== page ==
Had a chance to catch one day of Jakob Nielsen’s Usability Week in San Francisco. Yesterday, I sat in on the eyetracking session and saw the results of the Nielsen Norman’s just completed study (numbers are still being crunched as we speak).
It was heartening to see that many of their findings mirrored our own, including F shaped scanning patterns, quick scans of pages and aversion of ads and large graphic blocks. It was in this last category that the asinine comments part comes (that’s why you’re really reading this, isn’t it?).
Jakob was demonstrating interaction with the home page of jcpenney.com. (The picture that I’ll be talking about has changed, but the basic page structure is the same). The heat map image showed clearly that the big block graphic, in this case a picture of a bed with a colorful spread, with some promotional text inset in the upper left and the lower right, received virtually no scanning. All the scanning was in the top navigation bar. The large block graphic “fenced in” the scan area, cutting users off from other promotional information that lay below the graphic. We saw the same thing occur with the Bombay Company site in a eyetracking study we did for MarketingSherpa (see below).
Some hot shot designer in the room decided to take exception with the proof in from of him, and called out some of the examples that Jakob has shown of large graphics that had received no scanning. He used words like apex composition and other regurgitated terms from a graphic design university text book to show that all the sites adhered to basic design principles and that the theoretical composition of the JCPenney picture was in fact spot on, drawing the eye from one promotional headline to the next. Jakob patiently pointed out the obvious, that the theory breaks down, because as the heat map clearly showed, no eyes were even being attracted, let alone drawn to any headlines. We settled back in our chairs, silently cheering the adroit handling of the blow hard in the back. Much to our amazement, the guy wouldn’t give up, continually going back to the point that the theory is right and works, despite evidence on a screen roughly 40 by 30 feet to the contrary. The mic finally had to be taken away from him.
A couple points here. Theories are theories, not fact. Heat maps are facts, at least for the sample of people in the study. And while you may argue that a sample of a couple hundred (the n of the NN/g study) isn’t representative, I would disagree. We’ve done enough to know that consistent behavior in eyetracking starts to emerge at about 10 people, then defines itself very clearly at 20 to 30 people. So designers, you just may have to forget everything you learned, because the way people interact with information is changing faster than new theories can be created. You have to keep an open mind.
Second of all, this guy was approaching this from a print paradigm, not an online one. His spouting of picture composition and eye flow comes from centuries of guessing about how we look at images. I remember talking to a university arts professor once who was really excited about eye tracking because we could finally find out if all the “crap that’s been spouted about how we look at paintings is even true or not”. I’m not saying century old principles are wrong, but you have to consider them in the appropriate context. Take our J.C. Penney picture. Mr. Design Dictionary is correct. The flow of the bed spread and the contours of the bed should hypothetically draw the eye from one headline to the other, if the eye entered the picture in the first place. In the print advertising world, photos act as an attractor. They grab the person who is reading adjacent, usually non relevant content, and pull them over to the ad. They are the entry point. If they do their job efficiently, you have altered the intent of the prospect. They have switched from reading a story to looking at your ad. The job of the photo is to channel this new intent to the right place.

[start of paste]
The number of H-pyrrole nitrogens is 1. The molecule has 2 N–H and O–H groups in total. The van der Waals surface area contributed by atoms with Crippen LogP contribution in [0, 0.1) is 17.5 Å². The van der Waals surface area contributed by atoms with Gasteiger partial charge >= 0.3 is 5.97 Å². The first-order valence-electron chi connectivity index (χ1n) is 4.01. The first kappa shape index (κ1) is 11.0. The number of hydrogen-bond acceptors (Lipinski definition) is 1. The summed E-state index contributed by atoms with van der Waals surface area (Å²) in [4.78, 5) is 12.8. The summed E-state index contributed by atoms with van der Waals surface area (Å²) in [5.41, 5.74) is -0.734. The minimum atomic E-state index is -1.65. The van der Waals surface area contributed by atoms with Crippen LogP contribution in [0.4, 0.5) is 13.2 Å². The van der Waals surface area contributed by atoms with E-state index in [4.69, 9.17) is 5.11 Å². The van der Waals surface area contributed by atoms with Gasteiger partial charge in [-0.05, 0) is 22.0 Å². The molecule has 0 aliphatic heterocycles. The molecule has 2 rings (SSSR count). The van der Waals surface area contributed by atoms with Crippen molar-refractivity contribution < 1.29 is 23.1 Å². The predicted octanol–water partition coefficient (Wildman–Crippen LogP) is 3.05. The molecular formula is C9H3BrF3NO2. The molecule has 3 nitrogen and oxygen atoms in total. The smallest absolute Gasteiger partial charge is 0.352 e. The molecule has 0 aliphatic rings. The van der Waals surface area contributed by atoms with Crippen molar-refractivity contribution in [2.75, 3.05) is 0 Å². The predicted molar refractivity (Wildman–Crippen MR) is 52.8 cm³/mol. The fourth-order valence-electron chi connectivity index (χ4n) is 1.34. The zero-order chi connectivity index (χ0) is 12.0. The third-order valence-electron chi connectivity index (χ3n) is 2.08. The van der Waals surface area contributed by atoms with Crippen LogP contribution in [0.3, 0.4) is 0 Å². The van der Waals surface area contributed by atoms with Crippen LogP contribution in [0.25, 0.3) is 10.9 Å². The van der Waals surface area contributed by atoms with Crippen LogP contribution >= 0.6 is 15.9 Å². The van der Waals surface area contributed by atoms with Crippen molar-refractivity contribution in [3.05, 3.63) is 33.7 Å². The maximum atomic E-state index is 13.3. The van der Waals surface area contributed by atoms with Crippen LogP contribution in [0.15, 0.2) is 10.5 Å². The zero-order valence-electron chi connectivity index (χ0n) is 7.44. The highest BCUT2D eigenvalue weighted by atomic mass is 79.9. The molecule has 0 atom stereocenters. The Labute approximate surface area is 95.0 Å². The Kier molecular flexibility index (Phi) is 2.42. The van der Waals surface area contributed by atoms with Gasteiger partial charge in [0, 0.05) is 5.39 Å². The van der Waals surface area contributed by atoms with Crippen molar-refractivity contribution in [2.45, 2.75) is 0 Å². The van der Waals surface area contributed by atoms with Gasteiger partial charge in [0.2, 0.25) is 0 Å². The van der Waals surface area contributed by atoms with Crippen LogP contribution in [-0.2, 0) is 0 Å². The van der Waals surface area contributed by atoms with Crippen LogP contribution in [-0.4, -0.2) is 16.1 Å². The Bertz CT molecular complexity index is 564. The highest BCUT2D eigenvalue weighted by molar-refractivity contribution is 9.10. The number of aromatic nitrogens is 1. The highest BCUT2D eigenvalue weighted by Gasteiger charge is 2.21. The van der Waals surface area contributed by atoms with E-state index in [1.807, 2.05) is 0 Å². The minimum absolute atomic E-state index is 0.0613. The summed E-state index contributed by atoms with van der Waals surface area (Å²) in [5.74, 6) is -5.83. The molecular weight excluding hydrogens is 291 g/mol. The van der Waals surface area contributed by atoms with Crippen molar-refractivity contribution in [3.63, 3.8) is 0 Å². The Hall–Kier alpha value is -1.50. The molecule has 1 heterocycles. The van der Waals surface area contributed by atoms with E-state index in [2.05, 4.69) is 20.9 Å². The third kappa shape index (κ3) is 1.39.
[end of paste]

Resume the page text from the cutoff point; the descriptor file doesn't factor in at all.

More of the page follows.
With a website, you have the full intent of the user. That’s why they came to your site. A large block graphic gets in the way of that intent, and will be thin sliced out of the way. Worse, it could block the user from seeing the content on the site that they’re there to see. All the composition theory in the world won’t prevent that. Jakob’s point wasn’t that the picture was composed incorrectly; it was that the picture was a waste of valuable home page real estate.
Probably the most valuable thing I took from yesterday was a comment Jakob made as an aside. Branding online comes from the experience, not the exposure. This was in response to another comment somebody made about large graphics being present for branding purposes, and the seeming contradiction between the need for branding and best practices for usability. Online, a successful brand engagement and a successful user experience are the same thing. If you deliver efficiently on a user’s intent and make their online experience a pleasure, you will build more brand equity than you could ever build with gratuitous flash files, streaming media and huge graphics. The two aren’t mutually exclusive, but all too often online, the designers win at the user’s expense.